An individual can give a person power of attorney so the appointed person can manage the financial affairs if the individual becomes incapacitated, says Nolo. A power of attorney is a legal document that allows the appointed individual to sign checks, pay bills or sell a piece of property.
If a power of attorney is durable, it is in effect and valid even when the individual who granted power of attorney becomes unable to make decisions for himself, according to Nolo. If the power of attorney is not durable, the power ends when the individual becomes incapacitated.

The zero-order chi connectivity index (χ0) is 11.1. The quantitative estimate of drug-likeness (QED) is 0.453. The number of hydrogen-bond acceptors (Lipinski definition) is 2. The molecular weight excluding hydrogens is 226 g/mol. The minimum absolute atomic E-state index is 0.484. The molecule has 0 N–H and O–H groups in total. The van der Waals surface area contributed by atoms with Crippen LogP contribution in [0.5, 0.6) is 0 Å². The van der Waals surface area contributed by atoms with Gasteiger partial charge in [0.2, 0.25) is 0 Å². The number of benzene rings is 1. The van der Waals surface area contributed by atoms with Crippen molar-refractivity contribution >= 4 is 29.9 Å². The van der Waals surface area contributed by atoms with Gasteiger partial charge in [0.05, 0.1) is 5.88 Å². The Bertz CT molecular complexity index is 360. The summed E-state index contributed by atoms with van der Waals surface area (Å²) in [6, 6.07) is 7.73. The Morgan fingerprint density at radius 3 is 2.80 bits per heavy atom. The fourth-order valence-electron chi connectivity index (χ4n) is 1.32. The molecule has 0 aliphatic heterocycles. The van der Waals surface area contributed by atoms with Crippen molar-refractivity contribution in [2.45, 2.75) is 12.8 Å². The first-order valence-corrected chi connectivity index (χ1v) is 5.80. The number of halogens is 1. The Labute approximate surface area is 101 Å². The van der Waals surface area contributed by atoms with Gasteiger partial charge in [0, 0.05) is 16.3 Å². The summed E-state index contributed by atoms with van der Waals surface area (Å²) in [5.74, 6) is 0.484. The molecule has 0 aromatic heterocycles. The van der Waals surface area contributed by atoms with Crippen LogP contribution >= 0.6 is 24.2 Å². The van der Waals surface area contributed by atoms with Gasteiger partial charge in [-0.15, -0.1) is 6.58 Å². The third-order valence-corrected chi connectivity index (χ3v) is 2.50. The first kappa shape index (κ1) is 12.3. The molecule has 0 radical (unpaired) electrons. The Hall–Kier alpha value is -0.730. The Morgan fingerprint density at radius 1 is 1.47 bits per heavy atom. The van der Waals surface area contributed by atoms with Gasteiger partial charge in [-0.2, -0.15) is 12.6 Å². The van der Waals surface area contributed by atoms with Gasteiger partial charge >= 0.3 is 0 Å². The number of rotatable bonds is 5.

There are two different types of durable power of attorney, states Nolo. A durable power of attorney for finances lets an individual name someone to manage his financial affairs if he becomes incapacitated, and a durable power of attorney for health and medical care allows an appointed individual to make medical decisions if the person granting power of attorney is no longer able to speak for himself.
If there is no power of attorney in place when someone becomes incapacitated, a spouse or relative needs to go to court to be granted the right to handle the affairs of the incapacitated individual, explains the Screen Actors Guild.